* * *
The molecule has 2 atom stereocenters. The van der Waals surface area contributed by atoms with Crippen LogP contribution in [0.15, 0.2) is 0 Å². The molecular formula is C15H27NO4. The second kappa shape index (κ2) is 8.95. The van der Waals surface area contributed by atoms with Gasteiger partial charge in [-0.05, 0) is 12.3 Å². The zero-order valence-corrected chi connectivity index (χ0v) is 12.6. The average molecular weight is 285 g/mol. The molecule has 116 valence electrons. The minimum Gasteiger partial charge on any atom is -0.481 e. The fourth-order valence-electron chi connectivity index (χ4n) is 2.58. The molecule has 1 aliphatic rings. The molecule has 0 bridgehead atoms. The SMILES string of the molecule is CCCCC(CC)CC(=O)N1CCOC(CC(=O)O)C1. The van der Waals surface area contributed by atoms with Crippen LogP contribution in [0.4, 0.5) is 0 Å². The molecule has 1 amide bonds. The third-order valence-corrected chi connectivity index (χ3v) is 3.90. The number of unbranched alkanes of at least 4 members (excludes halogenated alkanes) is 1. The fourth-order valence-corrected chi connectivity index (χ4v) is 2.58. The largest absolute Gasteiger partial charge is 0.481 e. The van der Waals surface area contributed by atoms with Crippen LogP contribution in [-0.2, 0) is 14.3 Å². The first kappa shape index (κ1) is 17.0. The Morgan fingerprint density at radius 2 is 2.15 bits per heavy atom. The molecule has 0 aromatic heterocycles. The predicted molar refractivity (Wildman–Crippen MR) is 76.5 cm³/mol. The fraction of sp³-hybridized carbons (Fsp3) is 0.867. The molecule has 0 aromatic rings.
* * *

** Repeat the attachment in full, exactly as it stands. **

The molecule has 2 atom stereocenters. The van der Waals surface area contributed by atoms with Crippen LogP contribution in [0.15, 0.2) is 0 Å². The molecular formula is C15H27NO4. The second kappa shape index (κ2) is 8.95. The van der Waals surface area contributed by atoms with Gasteiger partial charge in [-0.05, 0) is 12.3 Å². The zero-order valence-corrected chi connectivity index (χ0v) is 12.6. The average molecular weight is 285 g/mol. The molecule has 116 valence electrons. The minimum Gasteiger partial charge on any atom is -0.481 e. The fourth-order valence-electron chi connectivity index (χ4n) is 2.58. The molecule has 1 aliphatic rings. The molecule has 0 bridgehead atoms. The SMILES string of the molecule is CCCCC(CC)CC(=O)N1CCOC(CC(=O)O)C1. The van der Waals surface area contributed by atoms with Crippen LogP contribution in [0.4, 0.5) is 0 Å². The molecule has 1 amide bonds. The third-order valence-corrected chi connectivity index (χ3v) is 3.90. The number of unbranched alkanes of at least 4 members (excludes halogenated alkanes) is 1. The fourth-order valence-corrected chi connectivity index (χ4v) is 2.58. The largest absolute Gasteiger partial charge is 0.481 e. The van der Waals surface area contributed by atoms with Crippen LogP contribution in [-0.2, 0) is 14.3 Å². The first kappa shape index (κ1) is 17.0. The Morgan fingerprint density at radius 2 is 2.15 bits per heavy atom. The molecule has 0 aromatic heterocycles. The predicted molar refractivity (Wildman–Crippen MR) is 76.5 cm³/mol. The fraction of sp³-hybridized carbons (Fsp3) is 0.867. The molecule has 0 aromatic rings.